- Better discrimination than onland


Global patterns and predictors of marine biodiversity across taxa

3) The stress hypothesis:

Negative relationship of richness with environmental stress

( Quantifying the extent of oxygen depletion)

The Climate stability hypothesis

Higher diversity in more environmentally stable regions

Test: using a measure of temporal variance in sea surface temperature (SST)


Global patterns and predictors of marine biodiversity across taxa

  • 5) The availability of important habitat feature:

  • Influence positively both abundance and richness

  • coastline length for coastal species

  • Frontal systems for oceanic species (SST slopes)

  • 6) Evolutionary history among ocean basins

  • ‘Oceans~’


Global patterns and predictors of marine biodiversity across taxa

SST:

* only predictor of species richness identified as statistically significant across all species groups in the SLMs

* support to kinetic energy or temperature hypothesis

(higher metabolic rates or relaxed thermal constraints promote diversity)

* supported by minimal-adequate generalized-linear models (GLMs)


Global patterns and predictors of marine biodiversity across taxa

SST is the BEST

Not supported

(2)Habitat

1)

(3)Historical

Geographic

factors

1) Endothermic groups ( cetaceans and pinnipeds) showed stronger positive relationships

with primary productivity than SST ( 5.5***, 12.1*** vs. -10.0***, 6.6***)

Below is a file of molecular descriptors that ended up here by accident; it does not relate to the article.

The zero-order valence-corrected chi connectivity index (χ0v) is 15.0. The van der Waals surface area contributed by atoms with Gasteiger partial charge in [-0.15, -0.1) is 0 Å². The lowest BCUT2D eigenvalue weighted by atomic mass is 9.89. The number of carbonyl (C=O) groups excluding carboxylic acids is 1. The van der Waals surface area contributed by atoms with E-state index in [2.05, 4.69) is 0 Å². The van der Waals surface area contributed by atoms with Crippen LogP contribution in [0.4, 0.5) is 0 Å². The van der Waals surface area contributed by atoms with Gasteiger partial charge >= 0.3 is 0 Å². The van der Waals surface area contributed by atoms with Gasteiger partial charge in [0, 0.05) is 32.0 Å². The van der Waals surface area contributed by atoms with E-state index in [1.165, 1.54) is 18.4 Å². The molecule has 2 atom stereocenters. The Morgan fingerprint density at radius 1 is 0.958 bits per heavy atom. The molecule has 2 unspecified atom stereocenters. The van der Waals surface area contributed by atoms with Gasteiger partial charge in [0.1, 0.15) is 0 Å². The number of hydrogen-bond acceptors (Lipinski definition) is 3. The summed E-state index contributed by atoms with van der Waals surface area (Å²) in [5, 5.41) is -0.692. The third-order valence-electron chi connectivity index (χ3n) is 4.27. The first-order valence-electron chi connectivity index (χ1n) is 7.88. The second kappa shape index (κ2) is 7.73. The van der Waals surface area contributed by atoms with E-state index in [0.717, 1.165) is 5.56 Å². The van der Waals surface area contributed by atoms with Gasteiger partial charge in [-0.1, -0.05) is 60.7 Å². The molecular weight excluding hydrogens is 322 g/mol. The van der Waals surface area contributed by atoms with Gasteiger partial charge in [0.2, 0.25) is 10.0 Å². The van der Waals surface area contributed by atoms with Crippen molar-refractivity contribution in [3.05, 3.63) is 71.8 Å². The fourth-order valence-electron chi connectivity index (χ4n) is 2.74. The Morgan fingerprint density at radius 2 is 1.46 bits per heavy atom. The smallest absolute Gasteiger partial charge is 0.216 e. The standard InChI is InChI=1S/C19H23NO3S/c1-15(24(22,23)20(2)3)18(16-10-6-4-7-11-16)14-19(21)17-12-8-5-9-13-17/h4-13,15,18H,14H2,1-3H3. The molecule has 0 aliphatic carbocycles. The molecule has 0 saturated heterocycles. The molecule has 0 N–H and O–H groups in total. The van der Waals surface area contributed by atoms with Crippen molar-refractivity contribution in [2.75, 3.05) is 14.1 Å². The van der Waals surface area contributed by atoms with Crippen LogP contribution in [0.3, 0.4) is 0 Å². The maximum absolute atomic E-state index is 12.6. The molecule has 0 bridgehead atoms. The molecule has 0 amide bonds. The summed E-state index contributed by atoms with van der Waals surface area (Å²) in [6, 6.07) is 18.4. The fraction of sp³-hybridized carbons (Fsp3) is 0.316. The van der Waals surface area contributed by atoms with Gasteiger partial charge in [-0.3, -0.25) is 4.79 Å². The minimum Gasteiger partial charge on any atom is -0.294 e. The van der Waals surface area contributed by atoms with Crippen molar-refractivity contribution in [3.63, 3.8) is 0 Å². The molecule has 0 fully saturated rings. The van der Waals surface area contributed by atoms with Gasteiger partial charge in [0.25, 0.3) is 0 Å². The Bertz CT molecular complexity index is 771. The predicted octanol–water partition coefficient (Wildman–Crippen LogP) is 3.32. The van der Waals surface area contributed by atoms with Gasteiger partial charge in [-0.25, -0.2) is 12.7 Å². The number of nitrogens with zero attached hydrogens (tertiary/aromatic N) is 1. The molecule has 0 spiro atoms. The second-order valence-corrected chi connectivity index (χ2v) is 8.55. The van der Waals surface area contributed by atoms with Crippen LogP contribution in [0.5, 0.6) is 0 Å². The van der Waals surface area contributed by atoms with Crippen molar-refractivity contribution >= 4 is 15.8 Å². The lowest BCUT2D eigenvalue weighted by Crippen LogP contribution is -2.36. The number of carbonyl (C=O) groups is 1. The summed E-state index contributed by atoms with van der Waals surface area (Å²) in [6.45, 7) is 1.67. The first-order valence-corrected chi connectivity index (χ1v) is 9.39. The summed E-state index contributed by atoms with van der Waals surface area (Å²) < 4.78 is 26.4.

Temperature or kinetic energy has consistent and dominant role in structuring

broad-scale marine diversity patterns, particularly for ectothermic species,

with habitat(2)area and historical factors(3)important for coastal taxa,

and support for other factors varying by taxon


Global patterns and predictors of marine biodiversity across taxa

Diversity, SST and human impact overlap.

Total Div.

Coastal Div.

SST and species richness was generally positive (a-c)

(except pinnipeds , selective advantage in cold waters)

Coastal groups; increase monotonically with temperature

Oceanic groups: asymptotic with SST

Total s.r ( r = 0.19 , P<0.01)

Normalized richness

All: r = 0.35

Cs: r = 0.15

Os: r = 0.43 p <0.01 all cases

DP Tittensoret al. Nature000, 1-4 (2010) doi:10.1038/nature09329

Oceanic Div.

Large human impacts (statistically significant)

: coastal areas of East Asia, Europe, North America and Caribbean


Global patterns and predictors of marine biodiversity across taxa

Limitation

  • Limited taxa

  • Large gap: deep-sea diversity

  • Microbes or viruses

  • Limited marine invertebrate data

  • - Analyze only a subset of mechanisms

  • that may shape biodiversity


Global patterns and predictors of marine biodiversity across taxa

Founding!: 2 distinct patterns of global marine biodiversity

*** Coastal habitat taxa vs. Open ocean taxa

* Temperature

=> kinetic energy

=> Diversity (species richness) over evo & eco

* Habitat

Limiting the extent of ocean warming

Mitigating multiple human impacts


Global patterns and predictors of marine biodiversity across taxa

Methods

Data collecting: - www.iobis.org and expert

Analysis:

GLMs and SLMs,

Dep-indep. Variables -> log-transformed to linearize and normalize data

Excluding: zero diversity, <10% ocean area

Maximum likelihood spatial autoregressive (SAR) model

Akaike Information Criterion


Global patterns and predictors of marine biodiversity across taxa

Thank you